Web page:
“Hours and hours and hours,” the nurse says. “It seems like forever now, but really it’s just a blip.”
She aims a flashlight at my daughter’s blond head and in seconds detects first one nit, then another. The half-hearted comb-job I’d delivered after the chemical shampoo has not done the trick. So here is what awaits: hours and hours of picking under bright light. “Sunshine’s your best friend here,” the nurse says. She is telling me this not just as a nurse, but as a mom and grandma; she’s been in the trenches with those critters. She will not yet give me what I’ve come seeking: a “nit letter,” a phrase that suggests a paper teeming with tiny white eggs sacs, not a declaration of their total absence.
My rushed attempt to kick a case of lice has failed, leaving me with nothing but the nurse’s words and my own stark sense of failure—as if I’ve been handed a different sort of doctor’s assessment, one to carry home and toss onto the stack marked MATERNAL SHORTCOMINGS.
My own little critter hops down from the examining table, anticipating a sticker, maybe even a cupcake from the bakery next door. She has bugs living in her hair, and it is on me to kill them. There is nothing to do but go home and finish the job right. Outside, the sun shines brightly, gloriously—a gift to the nitpicker.
Hours earlier, we’d gathered at the breakfast table, 7:30 a.m. on a Monday with the Cheerios and the tepid coffee. My daughter was complaining that her head itched. Funny thing—my head had been itching, too.
“It’s probably lice,” she said, in that matter-of-fact way mastered effortlessly by six-year-olds everywhere. I dismissed that idea, in that effortless way that parents do to their children’s suggestions.
But when I stood over her as she slurped cereal, smoothing her bedhead bramble into a simple ponytail, there was a small dark flash—
—or was there? Was I imagining things? I got down close to her scalp, parted hairs with my fingers. There it was. There it wasn’t. Did I see something? I called my husband over. The brown speck disappeared.
Don’t let it fall off your finger onto the floor!
Pinch it! Let me see it.
We eventually trapped what did, under a magnifying glass, bear a striking similarity to the image of a louse my husband pulled up on his cell phone.
“Maybe she does have lice,” I said. My day—begun, like all my days, with the balsa scaffolding of a plan, some wobbly checklist of tasks and goals—began to fold into a tiny, disposable square. We would send her off to school anyway. After all, shouldn’t the school nurse hand down the official verdict?
An hour later, the school’s red front doors clanked shut behind us, and my daughter crowed gleefully, “I knew I had lice!”
“It’s not exactly something to be happy about,” I said.
But I understood her sense of triumph. She’d solved for X. Health sleuth, age 6. As soon as we got in the car she asked to see the Xerox sheets Nurse Jenny gave us and read them all the way to Walgreens, where a smiling young pharmacist with thin, straight blond hair just like my daughter’s showed us the ropes of lice treatment, Western med-style. My scalp crawled. I dug my nails in, picturing my daughter standing at the edge of my bed in the middle of the night, whispering, Mama, can I cuddle with you?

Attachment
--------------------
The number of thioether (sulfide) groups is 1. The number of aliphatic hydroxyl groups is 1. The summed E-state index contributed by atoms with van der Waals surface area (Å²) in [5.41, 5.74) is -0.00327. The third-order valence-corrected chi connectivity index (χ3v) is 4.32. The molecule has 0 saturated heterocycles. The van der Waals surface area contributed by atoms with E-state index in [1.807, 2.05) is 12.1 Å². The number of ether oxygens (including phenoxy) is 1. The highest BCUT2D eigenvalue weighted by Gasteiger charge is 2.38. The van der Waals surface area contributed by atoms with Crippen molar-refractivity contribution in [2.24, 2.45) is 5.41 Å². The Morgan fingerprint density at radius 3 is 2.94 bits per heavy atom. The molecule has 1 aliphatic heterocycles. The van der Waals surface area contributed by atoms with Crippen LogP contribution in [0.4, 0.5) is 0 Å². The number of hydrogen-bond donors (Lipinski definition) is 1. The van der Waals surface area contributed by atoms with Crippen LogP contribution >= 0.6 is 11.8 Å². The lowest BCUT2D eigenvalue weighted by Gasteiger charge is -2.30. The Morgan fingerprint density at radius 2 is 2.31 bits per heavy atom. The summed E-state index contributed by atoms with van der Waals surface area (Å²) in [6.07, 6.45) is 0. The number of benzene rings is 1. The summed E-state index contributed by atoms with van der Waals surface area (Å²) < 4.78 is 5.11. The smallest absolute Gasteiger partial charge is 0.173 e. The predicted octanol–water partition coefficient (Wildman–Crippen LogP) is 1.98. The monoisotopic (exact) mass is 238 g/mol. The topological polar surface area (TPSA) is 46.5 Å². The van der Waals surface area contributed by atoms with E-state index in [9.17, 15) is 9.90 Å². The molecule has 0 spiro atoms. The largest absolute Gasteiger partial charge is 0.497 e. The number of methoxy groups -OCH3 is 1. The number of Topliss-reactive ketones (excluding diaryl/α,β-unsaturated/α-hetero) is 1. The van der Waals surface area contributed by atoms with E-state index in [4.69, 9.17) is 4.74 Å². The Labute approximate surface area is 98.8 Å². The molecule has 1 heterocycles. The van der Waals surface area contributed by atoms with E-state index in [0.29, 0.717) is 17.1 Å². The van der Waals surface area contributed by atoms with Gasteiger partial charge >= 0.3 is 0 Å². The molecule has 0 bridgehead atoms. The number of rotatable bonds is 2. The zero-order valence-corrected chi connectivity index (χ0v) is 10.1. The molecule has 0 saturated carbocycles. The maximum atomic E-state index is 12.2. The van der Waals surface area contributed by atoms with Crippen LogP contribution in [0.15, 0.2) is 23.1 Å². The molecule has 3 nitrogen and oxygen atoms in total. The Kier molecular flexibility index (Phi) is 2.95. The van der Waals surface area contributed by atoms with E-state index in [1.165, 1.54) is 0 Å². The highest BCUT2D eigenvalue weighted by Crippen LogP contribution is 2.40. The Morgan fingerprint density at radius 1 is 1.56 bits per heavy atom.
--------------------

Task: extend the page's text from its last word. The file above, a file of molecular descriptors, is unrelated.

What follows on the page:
To which the answer is always yes, honey. It is an indulgence I allow because numbered, I am certain, are the days I will hear her whisper those words. In my mind I see us from above: our prone and tangled bodies, my arm thrown over her waist, our heads touching while extraordinarily tiny creatures journey from one to the other like birds from tree to tree.
We are so close in those moments that we become a kind of ecosystem. We are often so close. When I stand in my bedroom I can look down a very short hallway into hers. I can observe her with stuffed animals in hand, doing their voices, positioning them, covering them with blankets, putting them to bed. I love to watch her from this vantage. She is never far away, but in the night, she wants to come closer. And now we are both hosts.
We head home from the clinic. My day has been folded and discarded, a page unfinished, unwritten. I will continue to rotate around this one burning, tiny sun, like it or not. This is the natural order of things. Mine is a life of interruptions, of reasons why I can never get enough done. My daughter and her lice are just following the program.
But in this is also a secret brand of freedom, a blissful letting go: the moment when there is absolutely nothing you can do but tend to your child, doing what you must do by them as a parent. The responsibility is deliciously satisfying, a slap in the face to all the other demands hissing in your ears. I relax into my new itinerary.
We sit on our front walk where the sunshine hits. Thalia nestles into the V made by my outstretched legs. Her blond hair falls to her upper back. I pile those glossy fibers on her head, securing them with a hairclip of my own, then pick out an inch-wide lock of hair and peer close, way close. I’m gonna git you, suckers.